Cheat Sheet: Preparing for a New Dog
It’s important to consider which dog will best fit in with your lifestyle as well as the preparations that a new furry family member requires. From choosing a breed to puppy-proofing to supplies, here’s a quick guide for what you should do before you bring home your new dog or puppy:
Consider Activity Level
This may be the number-one question to ask yourself. If you are looking for a mellow fellow, avoid sporting, herding, and terrier-type dogs. If you’re hoping for a jogging partner, stay away from short-nosed dogs or toy dogs—they won’t be able to keep up.
Consider Your Schedule
Do you have a long commute to work? No dog wants to be left home alone all day, and if you are considering adopting a puppy, you will need to provide him with extra time and attention. Even an older dog who is thoroughly housetrained shouldn’t go for hours on end alone. You may need to plan for a pet sitter, dog walker, trusted neighbor, or doggy daycare to help you out.
Consider Your Housemates
Do you have children or another dog? When choosing a breed or shelter dog, make sure the dog will fit into your home and has the potential to thrive with your other housemates. It’s best for everyone’s safety that dogs are placed in homes well suited to their temperaments.
Find a Vet
When it comes to finding a vet, it’s a great idea to decide on one before you bring your dog home. Ask friends and family for referrals and check out the different clinics. Most dog owners feel more comfortable choosing a vet once they’ve seen the clinic and met the staff. Once you find a clinic you love, make sure you are equally happy with the doctor. Every vet is different, and it’s important that you are confident enough in yours to be willing to leave your sick or injured dog in her hands.
Get a First-Aid Kit
Having a first-aid kit on hand will give you the tools you need if your dog has a minor medical situation. In the event of a serious or life-threatening incident, the supplies in the kit may help you keep your pet stable until you get to the vet’s office.
• adhesive tape
• antibacterial ointment
• antidiarrheal medication
• antihistamine medication
• cotton balls
• gauze pads
• hydrogen peroxide (3 percent)
• thermometer (normal canine temperature: 100°F–102.5°F)
Keep Food Out of Reach, Especially These Toxic Foods:
• alcoholic drinks
• apple seeds
• caffeinated drinks
• macadamia nuts
• pits from peaches, plums, and cherries
• xylitol, an artificial sweetener
Keep Plants Out of Reach, Especially These Toxic Plants:
• aloe vera
• eucalyptus trees
• ivy plants
• rhubarb plants
• shamrock plants
Keep Your Home Escape-Proof
A dog who can bolt off into the unknown is at risk. Until your dog can reliably obey the stay command by an open door, you will need to take extra measures to keep him safely inside.
Prevent Destructive Chewing
Dogs explore the world with their mouths, and our homes are filled with small things that are easy to chew and swallow. Get on your dog’s level and stow away anything that can be hazardous to his health. Introduce dog chew toys early on so your new pup knows what’s acceptable to chew on.
Have These Supplies Ready
Gates: You may want to limit your dog to certain rooms or keep him from going up or down stairs, especially if you’re housetraining a puppy. Make sure that the bars on the gate are close enough together that the dog cannot get his head stuck. If you have a young pup or a dog who likes to chew, a wooden gate may not be the best choice.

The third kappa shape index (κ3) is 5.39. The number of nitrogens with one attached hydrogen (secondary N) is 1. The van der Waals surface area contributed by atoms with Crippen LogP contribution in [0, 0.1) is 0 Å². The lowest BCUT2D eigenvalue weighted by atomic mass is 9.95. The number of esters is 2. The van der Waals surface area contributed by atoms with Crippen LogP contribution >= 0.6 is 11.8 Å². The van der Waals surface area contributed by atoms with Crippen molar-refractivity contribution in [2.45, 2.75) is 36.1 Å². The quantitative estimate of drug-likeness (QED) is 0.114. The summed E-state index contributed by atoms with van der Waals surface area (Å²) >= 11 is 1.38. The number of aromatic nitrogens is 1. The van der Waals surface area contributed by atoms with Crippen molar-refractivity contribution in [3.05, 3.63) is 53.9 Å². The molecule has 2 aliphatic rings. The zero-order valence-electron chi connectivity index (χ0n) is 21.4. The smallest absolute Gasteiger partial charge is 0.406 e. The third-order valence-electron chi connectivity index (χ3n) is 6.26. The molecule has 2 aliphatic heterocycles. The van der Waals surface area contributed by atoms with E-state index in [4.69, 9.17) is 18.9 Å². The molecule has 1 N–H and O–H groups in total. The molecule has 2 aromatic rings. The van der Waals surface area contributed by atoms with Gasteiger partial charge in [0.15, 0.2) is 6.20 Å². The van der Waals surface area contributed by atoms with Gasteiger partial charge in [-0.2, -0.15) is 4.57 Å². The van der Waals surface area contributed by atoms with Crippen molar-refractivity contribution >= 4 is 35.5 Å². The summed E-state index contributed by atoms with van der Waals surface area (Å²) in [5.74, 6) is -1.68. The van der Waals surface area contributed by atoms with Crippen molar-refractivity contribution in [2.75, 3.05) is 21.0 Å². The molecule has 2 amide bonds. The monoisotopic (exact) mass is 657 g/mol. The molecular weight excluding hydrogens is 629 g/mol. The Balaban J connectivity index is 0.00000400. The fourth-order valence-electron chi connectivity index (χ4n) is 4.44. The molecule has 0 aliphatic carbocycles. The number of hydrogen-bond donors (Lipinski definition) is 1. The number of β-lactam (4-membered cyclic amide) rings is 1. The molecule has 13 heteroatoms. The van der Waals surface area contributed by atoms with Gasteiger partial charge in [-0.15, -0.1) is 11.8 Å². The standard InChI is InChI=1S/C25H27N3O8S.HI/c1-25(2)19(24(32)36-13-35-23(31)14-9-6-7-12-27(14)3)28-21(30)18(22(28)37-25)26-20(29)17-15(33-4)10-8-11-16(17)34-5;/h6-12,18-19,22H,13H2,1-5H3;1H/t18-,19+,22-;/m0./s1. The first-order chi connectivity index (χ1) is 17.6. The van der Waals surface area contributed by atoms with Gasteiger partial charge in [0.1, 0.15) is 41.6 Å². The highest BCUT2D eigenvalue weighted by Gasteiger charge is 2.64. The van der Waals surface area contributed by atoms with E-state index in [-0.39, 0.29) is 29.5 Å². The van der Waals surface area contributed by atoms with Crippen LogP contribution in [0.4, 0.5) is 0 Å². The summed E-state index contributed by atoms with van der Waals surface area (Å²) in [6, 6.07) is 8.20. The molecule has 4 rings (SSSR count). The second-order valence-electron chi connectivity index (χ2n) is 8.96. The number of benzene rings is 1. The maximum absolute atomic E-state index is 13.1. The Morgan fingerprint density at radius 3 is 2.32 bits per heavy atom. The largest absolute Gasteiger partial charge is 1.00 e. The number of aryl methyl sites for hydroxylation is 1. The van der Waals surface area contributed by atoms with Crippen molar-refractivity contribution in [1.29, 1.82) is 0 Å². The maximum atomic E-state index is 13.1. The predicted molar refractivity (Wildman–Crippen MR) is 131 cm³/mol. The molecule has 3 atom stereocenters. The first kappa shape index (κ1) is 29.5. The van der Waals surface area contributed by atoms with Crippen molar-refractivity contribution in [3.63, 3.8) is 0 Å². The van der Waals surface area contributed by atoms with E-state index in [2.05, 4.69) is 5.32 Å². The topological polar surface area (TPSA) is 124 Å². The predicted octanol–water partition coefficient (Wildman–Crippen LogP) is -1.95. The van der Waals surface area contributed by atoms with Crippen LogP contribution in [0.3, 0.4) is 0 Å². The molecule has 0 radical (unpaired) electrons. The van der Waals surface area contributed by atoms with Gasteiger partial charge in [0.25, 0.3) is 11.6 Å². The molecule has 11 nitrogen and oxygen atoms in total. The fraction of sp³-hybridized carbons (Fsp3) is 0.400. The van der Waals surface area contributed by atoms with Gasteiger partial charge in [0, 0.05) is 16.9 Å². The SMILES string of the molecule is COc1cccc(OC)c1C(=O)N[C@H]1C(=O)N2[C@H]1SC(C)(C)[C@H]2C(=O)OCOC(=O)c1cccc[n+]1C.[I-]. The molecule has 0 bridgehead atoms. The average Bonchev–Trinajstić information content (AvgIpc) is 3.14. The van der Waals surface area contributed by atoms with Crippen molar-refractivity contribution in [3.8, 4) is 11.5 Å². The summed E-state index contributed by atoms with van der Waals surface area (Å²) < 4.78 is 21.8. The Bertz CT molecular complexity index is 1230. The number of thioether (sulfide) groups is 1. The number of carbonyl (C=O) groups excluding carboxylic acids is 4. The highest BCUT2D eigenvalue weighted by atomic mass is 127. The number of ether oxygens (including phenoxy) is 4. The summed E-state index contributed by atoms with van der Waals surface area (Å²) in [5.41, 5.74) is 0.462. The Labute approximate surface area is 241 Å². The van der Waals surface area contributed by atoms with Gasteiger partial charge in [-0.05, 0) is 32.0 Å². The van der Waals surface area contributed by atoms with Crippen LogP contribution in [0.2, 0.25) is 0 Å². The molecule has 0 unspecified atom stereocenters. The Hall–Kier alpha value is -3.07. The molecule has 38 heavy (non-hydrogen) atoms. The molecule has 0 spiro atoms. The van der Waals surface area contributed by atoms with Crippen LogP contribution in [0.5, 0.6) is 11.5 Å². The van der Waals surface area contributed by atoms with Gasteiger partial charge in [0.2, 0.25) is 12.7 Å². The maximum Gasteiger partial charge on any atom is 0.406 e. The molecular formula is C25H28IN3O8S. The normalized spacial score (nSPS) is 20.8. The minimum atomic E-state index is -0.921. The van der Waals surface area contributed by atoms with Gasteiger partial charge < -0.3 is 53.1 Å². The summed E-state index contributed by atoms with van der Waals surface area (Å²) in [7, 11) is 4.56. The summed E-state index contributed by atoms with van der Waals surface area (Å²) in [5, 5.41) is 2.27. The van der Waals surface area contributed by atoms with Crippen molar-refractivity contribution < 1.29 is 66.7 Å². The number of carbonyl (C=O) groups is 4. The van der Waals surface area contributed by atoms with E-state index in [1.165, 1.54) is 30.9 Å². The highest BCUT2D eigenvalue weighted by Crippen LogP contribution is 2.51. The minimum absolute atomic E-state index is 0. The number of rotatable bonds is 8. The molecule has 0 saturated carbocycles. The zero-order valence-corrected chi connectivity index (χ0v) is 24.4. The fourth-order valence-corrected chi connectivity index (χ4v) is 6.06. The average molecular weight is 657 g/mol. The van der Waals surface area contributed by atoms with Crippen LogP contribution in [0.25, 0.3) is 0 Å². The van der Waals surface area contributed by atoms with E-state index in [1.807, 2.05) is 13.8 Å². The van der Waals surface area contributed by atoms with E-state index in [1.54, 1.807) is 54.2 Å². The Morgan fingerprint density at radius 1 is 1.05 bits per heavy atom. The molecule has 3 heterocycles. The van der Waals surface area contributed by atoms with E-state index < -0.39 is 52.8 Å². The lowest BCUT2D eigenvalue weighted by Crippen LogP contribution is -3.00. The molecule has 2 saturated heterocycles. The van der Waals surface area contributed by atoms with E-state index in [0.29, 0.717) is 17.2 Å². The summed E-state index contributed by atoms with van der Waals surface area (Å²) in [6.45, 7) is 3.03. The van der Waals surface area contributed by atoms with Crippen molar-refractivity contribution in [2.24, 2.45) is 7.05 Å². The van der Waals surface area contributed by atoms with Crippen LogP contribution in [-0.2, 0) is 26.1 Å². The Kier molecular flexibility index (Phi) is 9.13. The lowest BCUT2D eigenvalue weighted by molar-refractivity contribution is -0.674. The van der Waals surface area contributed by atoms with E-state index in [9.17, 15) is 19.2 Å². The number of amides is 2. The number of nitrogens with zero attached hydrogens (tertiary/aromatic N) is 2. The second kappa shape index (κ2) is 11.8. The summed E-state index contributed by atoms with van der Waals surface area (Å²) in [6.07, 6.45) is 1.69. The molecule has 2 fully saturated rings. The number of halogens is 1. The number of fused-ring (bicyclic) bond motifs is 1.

Bedding: Dog beds come in a wide variety of styles, from thin pads to orthopedic foam to soft, loosely padded pillows. Make sure your dog has a comfortable place to rest. A good option is a dog bed that has a removable, machine-washable cover.
Collar & Leash: Your dog needs at least one collar. The safest, easiest collar is a “flat collar” with a quick-release fastener, which is helpful when you need to take your dog out quickly and frequently during the housetraining process.
Crate: Your dog’s crate is his place of peace and solitude. Make sure you get a well-ventilated crate that’s just big enough for him to stand, lay down, and turn around with some comfy bedding inside.
Exercise Pen: If you don’t have a room that works well to confine your dog, consider getting an exercise pen. They’re useful for those times when you need your pup to be kept someplace safe but not necessarily confined to his crate.
Bowls: Your dog requires two sturdy bowls: one for food and one for water. Although ceramic ones may be decorative, they are breakable. Your most practical option is sturdy, dishwasher-safe, stainless-steel bowls.
Grooming Supplies: The requirements for grooming a Poodle are a lot more complicated than those for a Lab. Do some research on your chosen breed’s grooming requirements before you purchase any grooming supplies.
Identification: When you register your dog with your municipality, you will receive a dog tag that can help identify him if he ever gets lost. Also get him a personalized tag that has your cell phone number engraved on it. Microchipping your dog is a permanent way for shelters and vets to identify your dog and get in touch with you.
The Right Toys: Get a variety of puppy-friendly toys and see what he responds to. If you’re adopting an adult dog, ask the shelter if he has any favorite toys so you can stock up on what he likes best.
Bond With Your New Pup
In those first few important days, you’ll need to spend as much time as possible with your new dog to bond with him and help him feel comfortable in his new environment. Taking a few days off from work is ideal. There may be a couple of rough nights in the beginning as he adjusts—this is a good time to establish clear boundaries and a reliable routine so he doesn’t get confused or overwhelmed.